KB: Alright, Ms. Brilliant Conversationalist, I’m going to give you a hard truth: it’s not him, it’s you.
And I say this out of respect, kindness, and a deep reservoir of knowledge that can only come from having experienced this exact same phenomenon too many times to count. I’ll share with you my eureka moment:
One day, I was hanging out with some friends I only see about once a year, and they were talking about someone’s new significant other. The conversation was entirely about how incredibly dull, withdrawn, and unfriendly he is; how he came on a long weekend trip with them and their friends and was quiet and sulking the entire time, and how they dreaded ever seeing him again and could not understand how their bright, vibrant friend could ever date such a dud. Here’s the thing, though: as they spoke, I started piecing together contextual clues and realized that not only did I know this man they were discussing, he was actually a very dear friend of mine! And I do not find him dull, or rude, or quiet, quite the opposite; I find him brilliant, engaging, charming and kind.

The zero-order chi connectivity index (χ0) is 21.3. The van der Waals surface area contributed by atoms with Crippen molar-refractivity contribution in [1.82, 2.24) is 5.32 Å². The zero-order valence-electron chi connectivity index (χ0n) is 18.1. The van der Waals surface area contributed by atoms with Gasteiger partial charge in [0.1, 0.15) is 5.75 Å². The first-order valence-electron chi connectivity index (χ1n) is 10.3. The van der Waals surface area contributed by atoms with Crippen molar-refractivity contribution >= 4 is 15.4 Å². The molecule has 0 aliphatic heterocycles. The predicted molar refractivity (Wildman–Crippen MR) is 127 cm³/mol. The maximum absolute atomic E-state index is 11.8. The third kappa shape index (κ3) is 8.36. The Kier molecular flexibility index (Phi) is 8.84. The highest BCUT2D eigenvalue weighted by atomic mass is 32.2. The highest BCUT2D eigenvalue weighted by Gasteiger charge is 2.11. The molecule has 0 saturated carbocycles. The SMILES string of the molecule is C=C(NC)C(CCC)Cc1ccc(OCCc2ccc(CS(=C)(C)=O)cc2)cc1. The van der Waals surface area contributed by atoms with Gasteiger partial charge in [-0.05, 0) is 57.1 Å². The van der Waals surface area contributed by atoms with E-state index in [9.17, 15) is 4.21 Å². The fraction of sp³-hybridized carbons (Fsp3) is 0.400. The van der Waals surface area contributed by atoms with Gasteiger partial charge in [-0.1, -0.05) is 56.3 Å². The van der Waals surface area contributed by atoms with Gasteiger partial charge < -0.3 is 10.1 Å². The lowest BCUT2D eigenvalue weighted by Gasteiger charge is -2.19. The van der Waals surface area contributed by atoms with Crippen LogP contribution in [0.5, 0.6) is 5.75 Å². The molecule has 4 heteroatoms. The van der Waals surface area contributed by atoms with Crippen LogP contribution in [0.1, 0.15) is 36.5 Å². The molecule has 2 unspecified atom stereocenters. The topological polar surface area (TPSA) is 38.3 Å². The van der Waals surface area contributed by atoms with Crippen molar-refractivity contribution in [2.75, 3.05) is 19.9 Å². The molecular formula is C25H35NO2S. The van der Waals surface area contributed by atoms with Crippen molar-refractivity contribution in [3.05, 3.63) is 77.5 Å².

And that’s when I realized, we are all different versions of ourselves in different contexts. Some people bring out the comedian in us, others the poet, others the rock star, and some people, unfortunately, make us feel isolated or misunderstood or judged, and that’s when we become an unrecognizable version of ourselves. And so it’s entirely possible that you and your friends think you are being inclusive and welcoming, but in fact, through constantly retelling inside jokes, or making fun of his job (“but it’s a joke!”), or some other subtle social cue of non-acceptance, you are making him feel rejected. And so he retreats.
I encourage you to approach him with kindness and an abundance of graciousness when he is ‘alone’ in the company of your group of friends. You lose nothing by choosing this route.
Of course, it’s also entirely possible that he just sucks. If that’s the case, whatever you do, do not tell your friend what you think of him. And for the sake of a friend you love, remember that either a) they will eventually break up because he sucks, or b) they will stay together because she loves him in all his sucky glory, and either way, she will always remember that you supported her (or didn’t).